walker.on("file", function (root, fileStats, next) {
    fs.readFile(path.join(root, fileStats.name), function () {
        console.log(fileStats.name);
        next();
    });
});

Here you can use Node’s file operations to work on your file.

The output of the above example will look like this:

.DS_Store
donotread.md
file1.md
file2.md
file3.md
exclude.md
.DS_Store
file1.md
.DS_Store
file1.md
file1.md

As you can see, the walker reads all files, including hidden files. This may not be exactly what you want. You may want to tell walker what kind of files you want it to skip.

Filter out files you don’t want to process

Walker provides an option to skip directories you don’t want to process. You can add a filters array containing a list of folders to exclude, like so:

var options = {
    followLinks: false,
    filters: ['exclude']
}

In the above example, I am telling walker to skip the exclude folder. Here is the outcome after this modification:

.DS_Store
donotread.md
file1.md
file2.md
file3.md
.DS_Store
file1.md
.DS_Store
file1.md
file1.md

As you can see, the exclude.md file from the exclude folder is not on the list.

To filter out certain files or file types, you have several options:

  • use the names event to generate a list of all files and folders, and apply a filter to that array
  • add a check in the file callback

Here is an example of the latter:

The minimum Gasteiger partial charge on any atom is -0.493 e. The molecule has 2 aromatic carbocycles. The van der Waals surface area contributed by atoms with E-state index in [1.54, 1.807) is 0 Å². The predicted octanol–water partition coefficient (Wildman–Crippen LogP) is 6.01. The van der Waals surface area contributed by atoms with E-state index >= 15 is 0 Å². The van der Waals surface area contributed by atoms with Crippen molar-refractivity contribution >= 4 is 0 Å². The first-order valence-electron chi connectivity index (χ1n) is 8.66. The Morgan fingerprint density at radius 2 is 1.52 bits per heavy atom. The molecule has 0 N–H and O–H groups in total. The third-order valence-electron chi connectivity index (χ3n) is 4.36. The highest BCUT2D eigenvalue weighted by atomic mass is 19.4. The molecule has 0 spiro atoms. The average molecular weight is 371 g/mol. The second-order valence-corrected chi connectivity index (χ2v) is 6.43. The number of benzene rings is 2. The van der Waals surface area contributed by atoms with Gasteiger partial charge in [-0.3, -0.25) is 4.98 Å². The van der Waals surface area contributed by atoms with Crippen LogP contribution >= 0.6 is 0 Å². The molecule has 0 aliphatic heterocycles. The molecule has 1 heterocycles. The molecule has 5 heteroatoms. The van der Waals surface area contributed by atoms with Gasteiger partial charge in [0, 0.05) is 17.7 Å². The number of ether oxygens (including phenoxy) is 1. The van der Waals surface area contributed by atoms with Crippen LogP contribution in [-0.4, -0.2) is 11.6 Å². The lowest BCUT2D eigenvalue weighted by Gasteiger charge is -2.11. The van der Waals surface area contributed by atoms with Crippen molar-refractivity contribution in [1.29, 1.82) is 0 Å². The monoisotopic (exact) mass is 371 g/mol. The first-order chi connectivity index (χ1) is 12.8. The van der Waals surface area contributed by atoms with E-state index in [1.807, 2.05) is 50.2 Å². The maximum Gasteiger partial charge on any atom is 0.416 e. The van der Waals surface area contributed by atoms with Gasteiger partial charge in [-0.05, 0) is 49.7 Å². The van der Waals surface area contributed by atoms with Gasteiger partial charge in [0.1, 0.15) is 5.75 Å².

walker.on("file", function (root, fileStats, next) {

    // skip file names starting with '.'
    if (fileStats.name.substr(0, 1) === '.' ) {
        next();
        return;
    }

    // skip file donotread.md
    if (fileStats.name === 'donotread.md' ) {
        next();
        return;
    }

    fs.readFile(path.join(root, fileStats.name), function () {
        console.log(path.join(root, fileStats.name));
        next();
    });
    
});

Your implementation will depend on exactly what you want to filter out: you can use RegEx to apply rules.

The outcome of the above example:

files/file1.md
files/file2.md
files/file3.md
files/dir2/file1.md
files/dir1/file1.md
files/dir1/subdir1/file1.md

As you can see, the hidden system files are gone, as well as donotread.md.

Do something when the walker has finished traversing

It can be useful to know then the walker has completed the ‘walk’. You can use the end callback:

walker.on("end", function () {
    console.log("all done");
});

***

I hope these examples helped you get a feel of what walker has to offer. For more features, including how to run walker synchronously, head over to the official documentation page.

Leave a Reply

Your email address will not be published. Required fields are marked *